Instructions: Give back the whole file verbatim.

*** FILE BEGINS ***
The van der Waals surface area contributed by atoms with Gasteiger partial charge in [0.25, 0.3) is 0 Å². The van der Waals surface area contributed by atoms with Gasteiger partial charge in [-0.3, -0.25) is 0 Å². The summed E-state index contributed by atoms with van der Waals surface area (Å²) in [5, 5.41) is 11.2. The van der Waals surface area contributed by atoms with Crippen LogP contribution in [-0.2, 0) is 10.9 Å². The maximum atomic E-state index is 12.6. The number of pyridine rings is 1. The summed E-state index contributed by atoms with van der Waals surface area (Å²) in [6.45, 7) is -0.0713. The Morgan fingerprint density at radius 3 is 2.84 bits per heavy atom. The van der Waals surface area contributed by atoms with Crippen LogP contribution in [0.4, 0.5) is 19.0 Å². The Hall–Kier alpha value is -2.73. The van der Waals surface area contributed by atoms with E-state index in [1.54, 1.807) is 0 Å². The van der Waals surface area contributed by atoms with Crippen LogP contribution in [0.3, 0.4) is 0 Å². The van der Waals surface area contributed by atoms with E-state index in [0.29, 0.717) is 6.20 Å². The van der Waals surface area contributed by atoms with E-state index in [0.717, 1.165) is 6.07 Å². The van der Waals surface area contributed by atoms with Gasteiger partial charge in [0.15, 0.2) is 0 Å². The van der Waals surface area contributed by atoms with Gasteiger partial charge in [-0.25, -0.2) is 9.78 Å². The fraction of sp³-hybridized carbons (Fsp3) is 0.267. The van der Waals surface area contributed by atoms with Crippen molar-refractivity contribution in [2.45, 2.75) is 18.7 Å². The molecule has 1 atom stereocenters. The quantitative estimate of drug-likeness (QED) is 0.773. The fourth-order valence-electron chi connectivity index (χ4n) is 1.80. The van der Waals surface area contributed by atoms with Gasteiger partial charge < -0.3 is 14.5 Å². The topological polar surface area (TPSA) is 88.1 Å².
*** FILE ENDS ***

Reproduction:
The van der Waals surface area contributed by atoms with Gasteiger partial charge in [0.25, 0.3) is 0 Å². The van der Waals surface area contributed by atoms with Gasteiger partial charge in [-0.3, -0.25) is 0 Å². The summed E-state index contributed by atoms with van der Waals surface area (Å²) in [5, 5.41) is 11.2. The van der Waals surface area contributed by atoms with Crippen LogP contribution in [-0.2, 0) is 10.9 Å². The maximum atomic E-state index is 12.6. The number of pyridine rings is 1. The summed E-state index contributed by atoms with van der Waals surface area (Å²) in [6.45, 7) is -0.0713. The Morgan fingerprint density at radius 3 is 2.84 bits per heavy atom. The van der Waals surface area contributed by atoms with Crippen LogP contribution in [0.4, 0.5) is 19.0 Å². The Hall–Kier alpha value is -2.73. The van der Waals surface area contributed by atoms with E-state index in [1.54, 1.807) is 0 Å². The van der Waals surface area contributed by atoms with Crippen LogP contribution in [0.3, 0.4) is 0 Å². The van der Waals surface area contributed by atoms with E-state index in [0.29, 0.717) is 6.20 Å². The van der Waals surface area contributed by atoms with E-state index in [0.717, 1.165) is 6.07 Å². The van der Waals surface area contributed by atoms with Gasteiger partial charge in [0.15, 0.2) is 0 Å². The van der Waals surface area contributed by atoms with Gasteiger partial charge in [-0.25, -0.2) is 9.78 Å². The fraction of sp³-hybridized carbons (Fsp3) is 0.267. The van der Waals surface area contributed by atoms with Crippen molar-refractivity contribution in [2.45, 2.75) is 18.7 Å². The molecule has 1 atom stereocenters. The quantitative estimate of drug-likeness (QED) is 0.773. The fourth-order valence-electron chi connectivity index (χ4n) is 1.80. The van der Waals surface area contributed by atoms with Gasteiger partial charge < -0.3 is 14.5 Å². The topological polar surface area (TPSA) is 88.1 Å².